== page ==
Bless Online is one of the biggest MMORPGs we’re expecting to launch in the west in 2018. Over the last six years, we’ve watched it blossom in South Korea, switch publishers, and even go back to the drawing board for a revamp before Neowiz pushes it westward. That’s left a lot of gamers, including us, with questions about the game’s future. And to get answers to those questions, we spoke with Game Director Jae-hoon Jeon all about the game’s planned monetization, early access, and just what sets Bless apart in a field of high-quality import MMORPGs. Read on for the details!
Massively OP: We recently looked back through our oldest coverage of the game and found that we first started talking about Bless in 2011, with our first interview (with Jacob Han) coming in 2012! That means that by the time the game finally does release formally here, it will be a mature game indeed. How do you folks think it stacks up against games like Black Desert – or like incoming competitors like A:IR?
Game Director Jae-hoon Jeon: One key area where Bless differentiates itself is in our combat system. Depending on the player’s choice, Bless characters can have their own combat style and combat mode, even if they wear the same equipment and have the same level. Your class dictates your skills and abilities, but how you approach combat and what equipment you wield can vary greatly. In addition, almost all monsters in the game can be tamed as a pet or mount.
What cannot be missed in Bless MMORPG is our large-scale War content. Bless has field RvR content that encourages players to fight in the open as groups as well as an instanced 100vs100 battlefield where players can easily access and participate in huge fights. There will also be a large-scale PVP system that takes place battlefield in the Sea and the Sky. We will share more on this soon.
When the game hits early access, are you folks thinking of that as a de facto soft launch, or will serious testing be going on? Will the early access be wiped? How early do you think the average MMORPG player, who just wants to play and not test, should jump in?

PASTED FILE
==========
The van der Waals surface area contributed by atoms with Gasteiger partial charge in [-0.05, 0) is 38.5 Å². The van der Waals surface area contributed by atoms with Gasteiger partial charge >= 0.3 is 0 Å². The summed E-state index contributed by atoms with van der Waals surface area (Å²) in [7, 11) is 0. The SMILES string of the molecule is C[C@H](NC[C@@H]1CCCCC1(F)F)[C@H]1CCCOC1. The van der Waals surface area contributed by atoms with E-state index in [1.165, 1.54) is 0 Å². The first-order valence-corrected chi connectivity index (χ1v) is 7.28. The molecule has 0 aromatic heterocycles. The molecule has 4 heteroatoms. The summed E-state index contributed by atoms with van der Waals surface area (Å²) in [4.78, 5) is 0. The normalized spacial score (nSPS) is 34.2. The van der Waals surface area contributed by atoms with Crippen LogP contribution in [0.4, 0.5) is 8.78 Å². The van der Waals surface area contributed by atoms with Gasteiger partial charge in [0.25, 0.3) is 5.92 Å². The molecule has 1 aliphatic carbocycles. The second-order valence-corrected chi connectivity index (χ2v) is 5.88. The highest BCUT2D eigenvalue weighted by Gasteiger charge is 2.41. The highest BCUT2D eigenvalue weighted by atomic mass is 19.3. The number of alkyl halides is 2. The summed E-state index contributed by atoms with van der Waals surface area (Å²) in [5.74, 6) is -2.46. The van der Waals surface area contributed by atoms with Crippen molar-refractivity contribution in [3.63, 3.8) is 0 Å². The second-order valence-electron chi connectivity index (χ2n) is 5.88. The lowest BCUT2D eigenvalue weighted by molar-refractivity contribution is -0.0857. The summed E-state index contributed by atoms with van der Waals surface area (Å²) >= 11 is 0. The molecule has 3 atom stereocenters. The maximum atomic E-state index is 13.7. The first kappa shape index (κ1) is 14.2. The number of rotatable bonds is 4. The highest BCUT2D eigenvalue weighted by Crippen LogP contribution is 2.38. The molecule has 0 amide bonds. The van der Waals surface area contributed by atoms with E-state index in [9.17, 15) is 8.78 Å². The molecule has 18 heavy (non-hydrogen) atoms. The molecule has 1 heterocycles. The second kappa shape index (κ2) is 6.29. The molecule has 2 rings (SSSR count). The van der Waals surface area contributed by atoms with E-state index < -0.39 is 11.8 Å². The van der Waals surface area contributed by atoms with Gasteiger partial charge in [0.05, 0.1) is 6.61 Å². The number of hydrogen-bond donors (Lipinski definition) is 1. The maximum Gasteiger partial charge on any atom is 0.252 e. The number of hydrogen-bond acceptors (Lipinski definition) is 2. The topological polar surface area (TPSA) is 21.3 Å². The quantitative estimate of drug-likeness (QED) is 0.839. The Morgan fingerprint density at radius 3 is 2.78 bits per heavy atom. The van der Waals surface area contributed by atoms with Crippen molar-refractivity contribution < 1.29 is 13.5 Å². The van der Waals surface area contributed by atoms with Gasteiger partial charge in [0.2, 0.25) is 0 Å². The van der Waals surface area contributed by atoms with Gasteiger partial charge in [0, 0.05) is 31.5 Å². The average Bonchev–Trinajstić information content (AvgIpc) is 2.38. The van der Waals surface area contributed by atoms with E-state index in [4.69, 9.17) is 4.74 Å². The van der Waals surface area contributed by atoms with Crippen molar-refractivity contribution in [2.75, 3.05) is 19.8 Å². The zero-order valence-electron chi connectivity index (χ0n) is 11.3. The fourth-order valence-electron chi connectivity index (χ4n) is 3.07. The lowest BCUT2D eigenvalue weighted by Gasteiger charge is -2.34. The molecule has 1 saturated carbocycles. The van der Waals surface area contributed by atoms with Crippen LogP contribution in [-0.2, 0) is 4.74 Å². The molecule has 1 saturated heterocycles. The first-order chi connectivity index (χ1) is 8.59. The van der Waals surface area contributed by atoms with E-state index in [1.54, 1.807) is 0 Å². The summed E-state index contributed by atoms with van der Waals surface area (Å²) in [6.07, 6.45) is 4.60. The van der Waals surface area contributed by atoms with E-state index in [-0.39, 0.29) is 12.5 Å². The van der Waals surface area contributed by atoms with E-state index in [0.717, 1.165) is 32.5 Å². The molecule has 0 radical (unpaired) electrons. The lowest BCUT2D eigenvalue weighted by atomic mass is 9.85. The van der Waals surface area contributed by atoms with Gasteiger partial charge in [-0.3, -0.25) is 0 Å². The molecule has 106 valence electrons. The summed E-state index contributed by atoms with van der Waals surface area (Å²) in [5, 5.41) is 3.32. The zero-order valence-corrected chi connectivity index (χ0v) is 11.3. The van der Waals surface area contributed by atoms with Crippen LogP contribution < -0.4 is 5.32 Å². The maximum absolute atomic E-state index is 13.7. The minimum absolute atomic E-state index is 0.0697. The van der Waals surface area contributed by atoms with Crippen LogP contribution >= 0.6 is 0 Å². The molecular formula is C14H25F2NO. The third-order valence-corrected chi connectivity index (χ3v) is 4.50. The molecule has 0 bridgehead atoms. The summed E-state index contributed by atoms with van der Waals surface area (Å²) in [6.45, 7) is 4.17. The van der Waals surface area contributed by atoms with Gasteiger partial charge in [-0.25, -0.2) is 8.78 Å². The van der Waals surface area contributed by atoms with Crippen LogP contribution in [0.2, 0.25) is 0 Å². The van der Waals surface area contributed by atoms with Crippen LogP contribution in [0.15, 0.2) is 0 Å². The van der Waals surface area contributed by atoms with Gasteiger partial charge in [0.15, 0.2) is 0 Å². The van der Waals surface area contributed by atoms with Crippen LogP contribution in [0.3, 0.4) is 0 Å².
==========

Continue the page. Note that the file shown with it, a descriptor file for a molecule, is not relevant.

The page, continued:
EA is going to be the soft launch. EA data will not be erased, so players can join and play freely without fear of losing progress.
Do you expect to be in the same position as Black Desert and Blade & Soul, with tons of Korean content built up and ready to localize and deploy here at a faster pace?
The Steam version will include all the content that is available in the Korean version and will also have contents and features that are significant improvements to the game that will not be reflected in Korean version yet. So some of the features on Steam version will be exclusively available for our global audience before we implement them in Korea and Japan versions of the game. Our goal ultimately is to bring all versions of the game to parity in terms of content and features some time after the launch on Steam.
We have a couple of articles from early last year about servers needing to merge in Korea. How has the revamped combat system gone over in Korea? Are Korean players demanding a different sort of experience from what western players demand, or do you find we’re all mostly on the same page?
Although there may be differences in the gameplay styles in different cultures and countries, we don’t think they demand different sorts of experiences. What makes the combat system and the other content of the game fun appeals to all players regardless of their culture or where they come from. In short, the revamp has gone over quite well so far, and we think the western players will be very happy with it as well.
We know you’ve been against pay-to-win, but we don’t have any other sort of info on the game’s monetization to date. Can you talk business model and monetization yet? Does the game fall more in line with free-to-play imports or buy-to-play?
We haven’t finalized our monetization plan, but we understand your concerns about P2W. Of course, that isn’t going to happen and we will share our plans once they’re finalized. We are leaning more towards the B2P model, but a final decision hasn’t been made. Once we have all details in place, we’ll be sharing it with everyone.
You might not be able to answer this one, but we have to try: We recall that the Neowiz/Gamigo partnership fell apart over “quality standards.” Can you explain what specifically was lacking in that version of the game, knowing how much the do-over set the game back in terms of a launch window?
We worked hard with Gamigo because we both wanted to ship a high-quality game with Bless Online. However, we felt that we should spend some more time in development to make the game better, but our timeline didn’t align with Gamigo’s business milestone. That was the main reason we agreed to mutually terminate our contract. We wanted to take the time to get it right, so we are. Gamigo is still a partner and they are wishing us well with our self-publishing effort for Steam.
Thanks so much to Jae-hoon Jeon for speaking with us!